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At 81 years old, Roy Haynes is one of the true wonders of the jazz world. His performances over the past decade have consistently demonstrated that he is the music's greatest living drummer, a title to which he can easily lay claim based on ability alone, although his age does make his energy and power all the more miraculous.
On Whereas, a live date recorded earlier this year at the Artists' Quarter in St. Paul during the Twin City's official "Roy Haynes Weekend, the high-octane octogenarian leads his Fountain of Youth Bandthe combined ages of the three sidemen barely approximate Haynes' ownthrough a typically scorching set propelled by his relentlessly rhythmic drumming.
Whereas features the latest edition of Haynes longstanding quartet, with only the solid John Sullivan remaining (on bass) from the previous unit. Fiery altoist Jaleel Shaw succeeds saxophonist Marcus Strickland, the exciting pianist Robert Rodriguez takes over the piano chair previously occupied by Martin Bejerano, and the new group does an admirable job in navigating the intricate arrangements that showcase the leader's persistently prodding percussion.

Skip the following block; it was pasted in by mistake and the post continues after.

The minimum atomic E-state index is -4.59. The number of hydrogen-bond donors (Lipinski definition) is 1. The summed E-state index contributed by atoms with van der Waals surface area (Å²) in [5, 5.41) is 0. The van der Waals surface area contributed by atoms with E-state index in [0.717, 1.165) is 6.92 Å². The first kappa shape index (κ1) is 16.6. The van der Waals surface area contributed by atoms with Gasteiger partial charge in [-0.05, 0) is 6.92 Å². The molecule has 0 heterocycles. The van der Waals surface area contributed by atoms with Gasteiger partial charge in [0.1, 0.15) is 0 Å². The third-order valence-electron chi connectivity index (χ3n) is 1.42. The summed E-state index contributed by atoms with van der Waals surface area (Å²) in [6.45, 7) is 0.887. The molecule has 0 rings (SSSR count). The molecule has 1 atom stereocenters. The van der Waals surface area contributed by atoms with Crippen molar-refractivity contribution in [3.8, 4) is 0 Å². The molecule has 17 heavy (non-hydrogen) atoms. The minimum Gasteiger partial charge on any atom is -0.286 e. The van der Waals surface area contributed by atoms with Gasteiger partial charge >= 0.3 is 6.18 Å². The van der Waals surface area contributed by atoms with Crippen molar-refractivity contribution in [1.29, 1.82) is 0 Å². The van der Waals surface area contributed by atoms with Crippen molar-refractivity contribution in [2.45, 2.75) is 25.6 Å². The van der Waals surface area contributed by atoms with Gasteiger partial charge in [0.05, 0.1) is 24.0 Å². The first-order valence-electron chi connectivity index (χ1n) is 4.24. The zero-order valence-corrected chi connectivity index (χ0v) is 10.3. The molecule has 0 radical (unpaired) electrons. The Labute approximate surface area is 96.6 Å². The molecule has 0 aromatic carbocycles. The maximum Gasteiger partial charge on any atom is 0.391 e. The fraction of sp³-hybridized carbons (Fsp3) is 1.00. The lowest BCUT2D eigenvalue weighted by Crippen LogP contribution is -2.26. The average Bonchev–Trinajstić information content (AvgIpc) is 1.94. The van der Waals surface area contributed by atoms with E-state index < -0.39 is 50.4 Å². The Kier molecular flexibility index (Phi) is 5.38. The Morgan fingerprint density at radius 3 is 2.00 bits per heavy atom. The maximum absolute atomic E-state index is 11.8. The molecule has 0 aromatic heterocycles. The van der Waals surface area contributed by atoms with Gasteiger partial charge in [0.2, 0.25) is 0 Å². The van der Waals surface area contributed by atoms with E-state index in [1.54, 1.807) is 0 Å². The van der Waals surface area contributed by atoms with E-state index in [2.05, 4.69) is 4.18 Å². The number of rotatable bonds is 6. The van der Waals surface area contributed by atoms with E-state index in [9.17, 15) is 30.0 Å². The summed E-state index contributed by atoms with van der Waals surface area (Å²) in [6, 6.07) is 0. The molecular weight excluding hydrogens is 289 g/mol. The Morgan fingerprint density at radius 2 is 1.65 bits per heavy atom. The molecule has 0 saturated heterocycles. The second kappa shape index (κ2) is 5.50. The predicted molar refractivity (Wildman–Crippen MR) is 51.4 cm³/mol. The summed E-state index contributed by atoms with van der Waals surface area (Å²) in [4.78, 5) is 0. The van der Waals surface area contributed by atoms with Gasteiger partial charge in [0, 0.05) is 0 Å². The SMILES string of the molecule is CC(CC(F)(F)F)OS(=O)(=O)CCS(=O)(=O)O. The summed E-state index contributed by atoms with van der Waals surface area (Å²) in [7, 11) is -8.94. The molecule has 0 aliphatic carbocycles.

In contrast to Art Blakey, who assembled an enormous repertory of music written by his sidemen, Haynes' impressive repertoire is culled primarily from the songbooks of the remarkable array of leaders with whom he has served. Here he features compositions by John Coltrane ("Mr. P.C. ), Chick Corea ("Like This ), Pat Metheny ("James ), Thelonious Monk ("Bemsha Swing ), Joe Henderson ("Inner Urge ) and Charlie Parker ("Segment ).
The set is filled out by Haynes' own tour-de-force Latin-tinged arrangement of Cole Porter's "My Heart Belongs To Daddy, one of the date's several pinnacles; the drummer's self-penned "Hippidy Hop, an extended drum solo that introduces the infectious "James ; and "True or False, a collaborative composition by Haynes and bassist Steve Swallow, first recorded when the two were both members of vibraphonist Gary Burton's '60s quartet and used here as a tag to "Bemsha Swing.
All of the pieces on the date are transformed by Haynes' amazing polyrhythmshis incredibly articulate, sure-footed pedaling of the bass drum and his signature sizzling sock cymbal constantly interacting as his hands circumnavigate the rest of his kit, driving the other soloists to some of their greatest heights.
Track Listing: Mr. P.C.; My Heart Belongs to Daddy; Like This; Hippidy Hop (Drum Solo); James; Bemsha Swing/True or False; Inner Urge; Segment.
Personnel: Roy Haynes: drums; Jaleel Shaw: saxophones; Robert Rodriguez: piano; John Sullivan: bass.
I love jazz because I enjoy the freedom.
I was first exposed to jazz when I was 17.
I met Cedar Walton at a concert in San Paulo.
The best show I ever attended was Helio Jambao trio.
The first jazz record I bought was Witchcraft by George Benson.
My advice to new listeners is listen to the old school first.